BCHS students bring advice, and lots of smiles, to lunch buddies at Saluda River Academy for the Arts

WEST COLUMBIA, SC -- Ask any of the Brookland-Cayce High School student mentors about their favorite part of the lunch buddy program at Saluda River Academy for the Arts, and they’ll likely have the same answer.


The smiles. 


Those smiles were on full display during a recent visit to the school, when several Saluda River students stood up at their lunch tables and waved,  grinning widely, as their buddies entered the cafeteria.


Tiffany Aull, a teacher and yearbook adviser at Brookland-Cayce High School, said roughly 15 of her students participated in the six-week lunch buddy mentor program, in which the older students paired up with Saluda River students to talk, play games – like solving Rubik’s cubes –  and get a few tips about succeeding in school.


“I encourage all high school students to be role models for younger students,” Aull said. “I too think that when high school students make good decisions they need to be recognized for it. This was one way they were recognized. Many of our students who participated in this lunch buddy program at Saluda River are student-athletes, and they had the opportunity to talk to these younger students about high school sports and what they need to do academically to play sports in high school.”


Lexington Two’s tight-knit community means the district’s older students look for a variety of ways to have positive interactions with younger students, from attending their performances, to participating in lunch buddy and reading buddy programs, to opening car doors for students in morning drop-off lines, and much more.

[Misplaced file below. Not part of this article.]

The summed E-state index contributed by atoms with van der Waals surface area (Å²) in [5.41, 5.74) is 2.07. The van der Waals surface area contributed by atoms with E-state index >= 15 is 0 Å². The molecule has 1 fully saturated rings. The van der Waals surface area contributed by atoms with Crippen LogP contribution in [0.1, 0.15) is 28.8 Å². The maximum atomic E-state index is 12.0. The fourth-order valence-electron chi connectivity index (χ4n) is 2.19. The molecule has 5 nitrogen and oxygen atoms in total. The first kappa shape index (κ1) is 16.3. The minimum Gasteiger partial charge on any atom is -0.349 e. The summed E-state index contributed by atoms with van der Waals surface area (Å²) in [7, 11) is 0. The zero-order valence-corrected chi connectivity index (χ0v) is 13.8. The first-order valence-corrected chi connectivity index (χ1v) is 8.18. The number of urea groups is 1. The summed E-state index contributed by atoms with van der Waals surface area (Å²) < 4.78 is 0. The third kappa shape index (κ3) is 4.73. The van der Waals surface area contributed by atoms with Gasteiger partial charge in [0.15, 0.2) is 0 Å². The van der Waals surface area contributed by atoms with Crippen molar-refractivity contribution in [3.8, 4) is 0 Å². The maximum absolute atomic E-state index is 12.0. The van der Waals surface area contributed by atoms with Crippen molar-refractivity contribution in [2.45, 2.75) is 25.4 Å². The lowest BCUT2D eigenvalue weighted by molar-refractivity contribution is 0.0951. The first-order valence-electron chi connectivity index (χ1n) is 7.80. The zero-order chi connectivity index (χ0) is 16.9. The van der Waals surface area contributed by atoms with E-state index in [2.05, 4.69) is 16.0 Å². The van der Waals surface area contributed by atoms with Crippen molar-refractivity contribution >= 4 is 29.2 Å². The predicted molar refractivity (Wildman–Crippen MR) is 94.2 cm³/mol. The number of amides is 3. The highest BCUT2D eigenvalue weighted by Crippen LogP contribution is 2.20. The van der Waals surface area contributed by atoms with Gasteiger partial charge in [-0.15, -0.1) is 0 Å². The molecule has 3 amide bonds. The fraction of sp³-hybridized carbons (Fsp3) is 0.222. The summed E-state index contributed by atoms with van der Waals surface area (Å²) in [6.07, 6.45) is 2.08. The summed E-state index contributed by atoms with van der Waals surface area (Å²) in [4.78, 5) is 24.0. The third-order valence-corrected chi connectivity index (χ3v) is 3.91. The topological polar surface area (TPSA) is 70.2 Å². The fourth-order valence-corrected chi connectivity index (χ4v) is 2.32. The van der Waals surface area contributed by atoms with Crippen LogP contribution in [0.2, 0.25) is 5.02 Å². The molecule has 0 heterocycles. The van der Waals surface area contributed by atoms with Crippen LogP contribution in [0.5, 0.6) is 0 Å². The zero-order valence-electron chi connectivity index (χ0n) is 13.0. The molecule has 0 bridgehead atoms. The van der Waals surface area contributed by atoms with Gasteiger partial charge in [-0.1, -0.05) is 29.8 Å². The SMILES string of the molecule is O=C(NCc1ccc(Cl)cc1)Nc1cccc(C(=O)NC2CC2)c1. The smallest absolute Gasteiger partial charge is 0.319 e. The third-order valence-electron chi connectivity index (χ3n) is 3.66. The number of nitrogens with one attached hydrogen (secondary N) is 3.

Aull said Saluda River nurse Stephanie Sturkie initially contacted her about the possibility of a lunch buddy program. Aull, Brookland-Cayce’s yearbook advisor, asked her students if they wanted to be part of the program, since the yearbook was nearing completion. All stepped up to join.


Jaire Drayton was among them. 

“What I like most about this program is being able to walk in the cafeteria and see the kids' faces light up with joy and excitement,” Drayton said.

The relationships the high schoolers built with Saluda River students have extended beyond lunch.

“My students took it upon themselves to attend the younger students’ talent show and a school play at Saluda River, on their own time,” Aull said.  “The younger students definitely made an impression on my students.” 

The lunch buddy program recently wrapped up for the semester, but Aull hopes there might be an opportunity for a similar program next year.

“I love how excited the younger students got when they saw my students come every week,” Aull said, “and it has certainly been something my students have loved as well.”